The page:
A woman can produce milk and breastfeed her adopted child, yes. To achieve this, however, you must have good counseling, be in close proximity to your infant, and have the infant stimulate your nipples. It has been done in the west, but even there it is not a common practice. To the best of my knowledge, it has not been implemented in India. You may need hormonal support. Given that there is no reason why you shouldn’t try breastfeeding and that there are many benefits to doing so in general, you should be clear about your decision. Best of luck!.
How can a mother breastfeed an adopted child, and can a woman produce milk in her breasts without being pregnant?
I’m adopting a newborn, and I’d like to breastfeed the baby when I bring him home. Can I produce breast milk if I haven’t been pregnant?Answer From Melissa A. Kurke, R.N., B.C.L.C.
It may be possible to breastfeed without getting pregnant (induced lactation) with a lot of effort and preparation.
During the last few months of pregnancy, a complex interaction between the hormones estrogen, progesterone, and human placental lactogen causes the body to naturally produce breast milk (lactation). At delivery, progesterone and estrogen levels drop, allowing prolactin to rise and start milk production.
Induced lactation depends on the successful replication of this process. Your doctor may recommend hormone therapy, such as extra estrogen or progesterone, to mimic the effects of pregnancy if you have time to prepare. Hormone therapy may last for months.
You’ll probably stop taking hormone therapy two months prior to when you expect to start breastfeeding, and you’ll start using a hospital-grade electric breast pump to pump your breasts. This encourages the production and release of prolactin. At first, pump for five minutes three times a day. Work your way up to 10 minutes of pumping every four hours, at least once during the night. Afterward, lengthen the time spent pumping to 15 to 20 minutes every 2-3 hours. Continue the routine until the baby arrives.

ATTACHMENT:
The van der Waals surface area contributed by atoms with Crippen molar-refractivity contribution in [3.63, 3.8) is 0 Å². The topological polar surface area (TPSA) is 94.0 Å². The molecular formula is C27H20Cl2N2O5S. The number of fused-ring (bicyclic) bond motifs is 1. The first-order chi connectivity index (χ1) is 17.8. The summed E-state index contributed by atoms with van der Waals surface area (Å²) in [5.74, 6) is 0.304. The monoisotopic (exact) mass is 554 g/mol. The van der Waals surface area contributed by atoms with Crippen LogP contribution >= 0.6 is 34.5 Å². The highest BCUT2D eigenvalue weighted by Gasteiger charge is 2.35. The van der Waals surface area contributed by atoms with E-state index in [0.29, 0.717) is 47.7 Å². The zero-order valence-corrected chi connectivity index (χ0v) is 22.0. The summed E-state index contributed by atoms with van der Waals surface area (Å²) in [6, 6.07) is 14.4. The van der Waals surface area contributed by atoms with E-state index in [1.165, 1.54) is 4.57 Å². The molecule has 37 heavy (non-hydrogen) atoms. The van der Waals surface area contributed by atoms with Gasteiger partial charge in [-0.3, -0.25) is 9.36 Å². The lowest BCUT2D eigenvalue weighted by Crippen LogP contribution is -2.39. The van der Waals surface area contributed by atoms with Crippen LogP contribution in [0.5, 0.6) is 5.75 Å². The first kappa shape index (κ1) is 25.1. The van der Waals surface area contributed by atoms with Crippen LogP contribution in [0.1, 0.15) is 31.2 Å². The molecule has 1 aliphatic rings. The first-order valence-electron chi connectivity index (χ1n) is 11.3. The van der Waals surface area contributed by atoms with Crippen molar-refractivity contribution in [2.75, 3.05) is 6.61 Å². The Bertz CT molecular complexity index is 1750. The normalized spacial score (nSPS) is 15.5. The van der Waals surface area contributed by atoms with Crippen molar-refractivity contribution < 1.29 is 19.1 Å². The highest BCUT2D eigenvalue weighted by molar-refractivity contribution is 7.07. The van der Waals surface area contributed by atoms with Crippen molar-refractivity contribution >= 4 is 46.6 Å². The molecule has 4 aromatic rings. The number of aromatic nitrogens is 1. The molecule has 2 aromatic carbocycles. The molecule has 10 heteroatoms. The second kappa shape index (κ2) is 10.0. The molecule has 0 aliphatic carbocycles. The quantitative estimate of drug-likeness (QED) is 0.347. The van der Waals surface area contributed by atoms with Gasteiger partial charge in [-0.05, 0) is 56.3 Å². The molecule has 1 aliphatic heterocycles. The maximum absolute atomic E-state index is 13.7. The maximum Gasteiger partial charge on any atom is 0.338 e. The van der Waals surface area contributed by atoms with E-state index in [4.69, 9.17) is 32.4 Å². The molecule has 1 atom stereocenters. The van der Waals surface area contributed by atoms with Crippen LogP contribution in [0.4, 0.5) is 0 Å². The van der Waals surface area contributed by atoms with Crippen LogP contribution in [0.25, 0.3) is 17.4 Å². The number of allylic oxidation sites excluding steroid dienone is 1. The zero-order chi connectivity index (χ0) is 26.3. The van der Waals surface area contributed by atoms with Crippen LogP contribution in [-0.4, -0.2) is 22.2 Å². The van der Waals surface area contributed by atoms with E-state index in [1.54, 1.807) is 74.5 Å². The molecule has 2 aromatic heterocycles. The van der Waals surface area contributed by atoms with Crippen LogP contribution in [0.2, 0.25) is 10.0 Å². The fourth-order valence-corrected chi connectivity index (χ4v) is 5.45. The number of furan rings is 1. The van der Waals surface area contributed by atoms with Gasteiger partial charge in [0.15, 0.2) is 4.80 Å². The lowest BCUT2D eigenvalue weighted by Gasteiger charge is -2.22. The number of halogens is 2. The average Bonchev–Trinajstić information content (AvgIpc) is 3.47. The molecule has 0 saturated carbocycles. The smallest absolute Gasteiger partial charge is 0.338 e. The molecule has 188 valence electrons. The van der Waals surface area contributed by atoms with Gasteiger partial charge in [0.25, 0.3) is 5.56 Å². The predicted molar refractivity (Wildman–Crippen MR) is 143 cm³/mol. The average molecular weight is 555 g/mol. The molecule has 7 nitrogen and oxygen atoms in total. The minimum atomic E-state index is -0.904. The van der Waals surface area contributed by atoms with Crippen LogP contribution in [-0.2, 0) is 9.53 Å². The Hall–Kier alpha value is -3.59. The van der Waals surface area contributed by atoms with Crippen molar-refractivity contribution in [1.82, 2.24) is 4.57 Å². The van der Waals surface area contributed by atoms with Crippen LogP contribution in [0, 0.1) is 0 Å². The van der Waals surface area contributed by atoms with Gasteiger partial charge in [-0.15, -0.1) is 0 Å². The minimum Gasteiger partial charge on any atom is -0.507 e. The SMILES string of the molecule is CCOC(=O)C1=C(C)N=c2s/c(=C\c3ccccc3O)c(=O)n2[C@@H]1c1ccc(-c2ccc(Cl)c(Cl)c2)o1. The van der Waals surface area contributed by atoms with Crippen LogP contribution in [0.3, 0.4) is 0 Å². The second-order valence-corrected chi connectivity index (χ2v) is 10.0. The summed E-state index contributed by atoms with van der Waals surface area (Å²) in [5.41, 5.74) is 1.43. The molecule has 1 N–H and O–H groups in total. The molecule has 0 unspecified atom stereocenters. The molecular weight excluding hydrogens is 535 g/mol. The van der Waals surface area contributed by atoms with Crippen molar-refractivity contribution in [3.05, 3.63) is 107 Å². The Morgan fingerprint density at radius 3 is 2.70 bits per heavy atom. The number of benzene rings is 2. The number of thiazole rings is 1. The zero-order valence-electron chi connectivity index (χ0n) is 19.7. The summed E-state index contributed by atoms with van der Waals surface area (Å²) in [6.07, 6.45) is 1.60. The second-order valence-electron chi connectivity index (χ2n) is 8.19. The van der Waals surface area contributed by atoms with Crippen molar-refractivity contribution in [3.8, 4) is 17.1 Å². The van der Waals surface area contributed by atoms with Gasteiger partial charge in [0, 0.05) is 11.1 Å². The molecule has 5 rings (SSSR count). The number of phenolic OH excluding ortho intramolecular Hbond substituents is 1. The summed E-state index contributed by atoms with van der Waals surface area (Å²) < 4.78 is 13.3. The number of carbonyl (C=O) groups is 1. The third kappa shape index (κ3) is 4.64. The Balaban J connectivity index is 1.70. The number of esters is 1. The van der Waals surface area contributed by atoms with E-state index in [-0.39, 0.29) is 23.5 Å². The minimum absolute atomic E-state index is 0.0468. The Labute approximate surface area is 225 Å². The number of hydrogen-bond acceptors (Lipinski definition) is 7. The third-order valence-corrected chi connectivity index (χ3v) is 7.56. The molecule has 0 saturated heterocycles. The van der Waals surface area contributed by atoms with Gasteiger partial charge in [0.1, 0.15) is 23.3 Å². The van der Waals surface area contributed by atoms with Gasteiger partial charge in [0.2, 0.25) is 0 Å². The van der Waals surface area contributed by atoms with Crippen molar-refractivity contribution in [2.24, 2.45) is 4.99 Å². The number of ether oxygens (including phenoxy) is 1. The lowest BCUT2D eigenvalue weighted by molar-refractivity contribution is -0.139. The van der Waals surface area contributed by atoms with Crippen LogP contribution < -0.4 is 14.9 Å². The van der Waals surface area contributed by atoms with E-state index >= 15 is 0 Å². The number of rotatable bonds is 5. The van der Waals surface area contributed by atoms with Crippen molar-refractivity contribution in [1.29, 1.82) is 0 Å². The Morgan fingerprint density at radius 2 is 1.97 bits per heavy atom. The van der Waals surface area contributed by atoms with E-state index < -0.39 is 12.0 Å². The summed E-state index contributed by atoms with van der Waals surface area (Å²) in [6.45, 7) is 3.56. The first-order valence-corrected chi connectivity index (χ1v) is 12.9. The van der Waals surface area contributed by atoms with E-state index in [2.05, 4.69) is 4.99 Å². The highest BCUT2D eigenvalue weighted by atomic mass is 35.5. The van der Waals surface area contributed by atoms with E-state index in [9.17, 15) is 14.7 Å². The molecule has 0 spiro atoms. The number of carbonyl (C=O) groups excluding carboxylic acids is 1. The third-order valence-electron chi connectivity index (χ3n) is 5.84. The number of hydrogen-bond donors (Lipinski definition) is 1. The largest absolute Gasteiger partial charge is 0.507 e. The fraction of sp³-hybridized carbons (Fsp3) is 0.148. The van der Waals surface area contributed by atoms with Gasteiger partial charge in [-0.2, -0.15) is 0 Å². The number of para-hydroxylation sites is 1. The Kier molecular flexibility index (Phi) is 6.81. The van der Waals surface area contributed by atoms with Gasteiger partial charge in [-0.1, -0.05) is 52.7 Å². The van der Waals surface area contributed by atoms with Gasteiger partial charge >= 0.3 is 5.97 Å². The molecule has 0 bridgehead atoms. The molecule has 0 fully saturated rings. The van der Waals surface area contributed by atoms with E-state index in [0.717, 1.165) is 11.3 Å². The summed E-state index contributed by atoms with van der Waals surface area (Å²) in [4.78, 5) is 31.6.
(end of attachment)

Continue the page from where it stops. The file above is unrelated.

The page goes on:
Hormone therapy may not be an option if you have little time to prepare. Your doctor may suggest additional medications to help with lactation induction. Pumping remains important for whatever time you have.
Your doctor might advise continuing to pump after feedings when you first start breastfeeding the baby to help build up your milk supply. Even if you are able to successfully induce lactation, you may still need to give your baby additional feedings with formula or pasteurized donor human milk, especially in the first few weeks of breastfeeding. Use a supplement feeding aid that delivers donor breast milk or formula through a device that attaches to your breast to promote continued nipple and breast stimulation. Supplemental feedings can also be given with a bottle. When you give your baby a bottle, pump every time to preserve your milk supply.
Get in touch with a lactation consultant at a nearby hospital or clinic to find out more about induced lactation and how to improve your chances of starting breastfeeding.
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Symptoms of lactating when you’re not pregnant
The most typical symptom of galactorrhea is excessive milk production from one or both breasts. Although men, newborn babies, and women experience the condition more frequently than those groups,
Other symptoms include: